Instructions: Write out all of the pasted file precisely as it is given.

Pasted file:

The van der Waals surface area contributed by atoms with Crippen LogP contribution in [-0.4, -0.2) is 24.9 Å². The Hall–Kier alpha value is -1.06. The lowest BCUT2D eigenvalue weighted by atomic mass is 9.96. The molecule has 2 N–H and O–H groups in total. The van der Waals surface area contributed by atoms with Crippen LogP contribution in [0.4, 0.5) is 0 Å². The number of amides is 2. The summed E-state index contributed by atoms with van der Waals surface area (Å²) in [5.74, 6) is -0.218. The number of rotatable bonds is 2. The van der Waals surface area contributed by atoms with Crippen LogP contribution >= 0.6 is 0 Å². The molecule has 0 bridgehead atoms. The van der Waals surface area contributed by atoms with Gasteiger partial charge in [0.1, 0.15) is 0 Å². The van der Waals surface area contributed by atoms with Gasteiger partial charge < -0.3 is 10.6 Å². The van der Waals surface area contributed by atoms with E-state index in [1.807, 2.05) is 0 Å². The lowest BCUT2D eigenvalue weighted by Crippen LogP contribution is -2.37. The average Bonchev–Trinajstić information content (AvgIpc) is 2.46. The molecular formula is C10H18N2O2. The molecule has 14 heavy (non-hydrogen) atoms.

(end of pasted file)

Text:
The van der Waals surface area contributed by atoms with Crippen LogP contribution in [-0.4, -0.2) is 24.9 Å². The Hall–Kier alpha value is -1.06. The lowest BCUT2D eigenvalue weighted by atomic mass is 9.96. The molecule has 2 N–H and O–H groups in total. The van der Waals surface area contributed by atoms with Crippen LogP contribution in [0.4, 0.5) is 0 Å². The number of amides is 2. The summed E-state index contributed by atoms with van der Waals surface area (Å²) in [5.74, 6) is -0.218. The number of rotatable bonds is 2. The van der Waals surface area contributed by atoms with Crippen LogP contribution >= 0.6 is 0 Å². The molecule has 0 bridgehead atoms. The van der Waals surface area contributed by atoms with Gasteiger partial charge in [0.1, 0.15) is 0 Å². The van der Waals surface area contributed by atoms with Gasteiger partial charge < -0.3 is 10.6 Å². The van der Waals surface area contributed by atoms with E-state index in [1.807, 2.05) is 0 Å². The lowest BCUT2D eigenvalue weighted by Crippen LogP contribution is -2.37. The average Bonchev–Trinajstić information content (AvgIpc) is 2.46. The molecular formula is C10H18N2O2. The molecule has 14 heavy (non-hydrogen) atoms.